Soybeans edge higher thanks to vegetable oil rally
Grain futures closed mixed today, sending corn and wheat to new lows and keeping only soybeans above water.
Other markets showed welcome signs of a return to normalcy, or what passes for it on Wall Street. Stocks rallied in Asia and Europe, helping propel U.S. indexes to gains approaching 1% as the last hour of trading neared. The VIX, or fear index eased back below 12%.
Investors bought dollars and dumped safe havens, including gold and Treasuries, sending interest rates a bit higher. More news on the timing of rate increases may come out later this week at the Federal Reserve’s annual conference in Jackson Hole, Wyoming.
Crude oil firmed ahead of Wednesday’s weekly report on inventories that is expected to show reduced stocks. Ethanol also was higher, continuing to recover from last week’s losses after near-record production increased surpluses.
Corn prices finished with modest losses, but that was enough for December futures to edge closer to its worst level in almost a year. An outside day lower reflected bearish sentiment that kicked in as a rally attempt faded ahead of trading in Europe.
December’s break to the $3.60 level came as a storm system moved fairly quickly through the Midwest, keeping precipitation in the eastern Corn Belt limited south of I-70. Much of the growing region outside the Plains will be mostly dry until next week, when tropical moisture could bring some relief north of the Ohio River Valley.
Questions about the size of the 2017 linger. Monday’s Crop Progress report kept the percentage of corn rated good to excellent unchanged, but our state-by-state analysis showed the crop slipping due to losses in key areas, including Illinois, Indiana and Missouri.
Demand news was thin, though basis firmed along parts of the river system. Wednesday’s report on ethanol production will show how plants responded to margins that fell last week.
Volume was fairly steady today. Initial volume was put at 330,968, down from 334,856 on Monday.
Soybeans edged higher on Tuesday, fueled by a global rally in vegetable oil. That was one of the few bright spots on a down day that kept November above Monday’s lows.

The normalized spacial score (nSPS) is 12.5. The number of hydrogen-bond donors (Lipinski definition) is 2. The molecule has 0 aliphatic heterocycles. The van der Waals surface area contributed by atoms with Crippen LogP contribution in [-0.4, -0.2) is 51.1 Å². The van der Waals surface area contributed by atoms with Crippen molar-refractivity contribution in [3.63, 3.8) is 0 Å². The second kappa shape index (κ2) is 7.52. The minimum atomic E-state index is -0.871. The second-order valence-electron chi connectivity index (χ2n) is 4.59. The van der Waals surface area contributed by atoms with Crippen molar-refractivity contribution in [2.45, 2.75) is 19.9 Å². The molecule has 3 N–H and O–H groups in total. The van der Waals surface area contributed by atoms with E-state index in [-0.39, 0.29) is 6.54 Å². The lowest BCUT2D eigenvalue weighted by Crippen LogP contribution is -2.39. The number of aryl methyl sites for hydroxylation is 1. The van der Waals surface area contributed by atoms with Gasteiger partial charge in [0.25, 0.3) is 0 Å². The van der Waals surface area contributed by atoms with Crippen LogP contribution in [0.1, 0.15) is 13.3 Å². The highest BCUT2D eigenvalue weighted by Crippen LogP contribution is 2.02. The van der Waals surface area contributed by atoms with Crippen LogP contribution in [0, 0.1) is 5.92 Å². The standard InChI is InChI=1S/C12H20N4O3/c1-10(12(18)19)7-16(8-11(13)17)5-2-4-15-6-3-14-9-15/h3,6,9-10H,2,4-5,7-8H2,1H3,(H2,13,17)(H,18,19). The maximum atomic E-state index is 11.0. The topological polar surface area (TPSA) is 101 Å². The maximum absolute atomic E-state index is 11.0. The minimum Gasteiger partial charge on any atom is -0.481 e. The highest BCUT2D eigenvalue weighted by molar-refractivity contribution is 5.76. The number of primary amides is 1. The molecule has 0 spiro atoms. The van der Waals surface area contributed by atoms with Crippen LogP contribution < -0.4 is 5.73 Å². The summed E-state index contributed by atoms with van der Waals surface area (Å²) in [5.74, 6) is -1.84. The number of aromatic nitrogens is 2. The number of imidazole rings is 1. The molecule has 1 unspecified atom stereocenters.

The extended growing season in soybeans also is helping provide support, following mixed results from Monday’s Crop Progress report. While nationwide ratings improved according to USDA, the state-by-state total fell, leaving the average of the two little changed, with a range of 47.4 to 48.2 bushels per acre. Conditions eased from Wisconsin to Louisiana, with deterioration most noted in the central Midwest.
Basis was mixed in the river system as Gulf bids eased, but processors were stronger on the rally in oil.
Initial volume reported after the close was higher, coming in at 150,211, up from 130,900 on Monday.
Wheat prices continued under pressure on Tuesday. Winter wheat contracts posted another in a series of contract lows. Minneapolis slumped to double digit losses, breaking a long-term support line drawn off spring and summer lows and moving closer to its 100-day moving average.
U.S. futures weren’t the only ones in the red. Prices in Paris also slid to fresh contract lows, though that market is still 75 to 80 cents above the U.S. Large supplies out of Russian remain an anchor on prices.
Mixed ratings for spring wheat out Monday failed to provide much help. USDA said the nationwide rating of the spring wheat crop improved, though our state-by-state assessment was slightly lower. Average yield projections made from those ratings are still 1 to 2 bpa below USDA’s yield put out Aug. 12.
Base prices for winter wheat crop insurance are being set in key states. The average for July 2018 hard red winter wheat futures is $4.92 so far, compared to $4.59 last year. September SRW futures average $5.07 so far in the discovery period, which runs through Sept. 14. Last year’s SRW average was $4.74.
Initial volume Tuesday was higher at 138,346 contracts, compared to 105,298 Monday. Volume in hard red winter also was higher, rising to 67,050 from 48,134 Monday.
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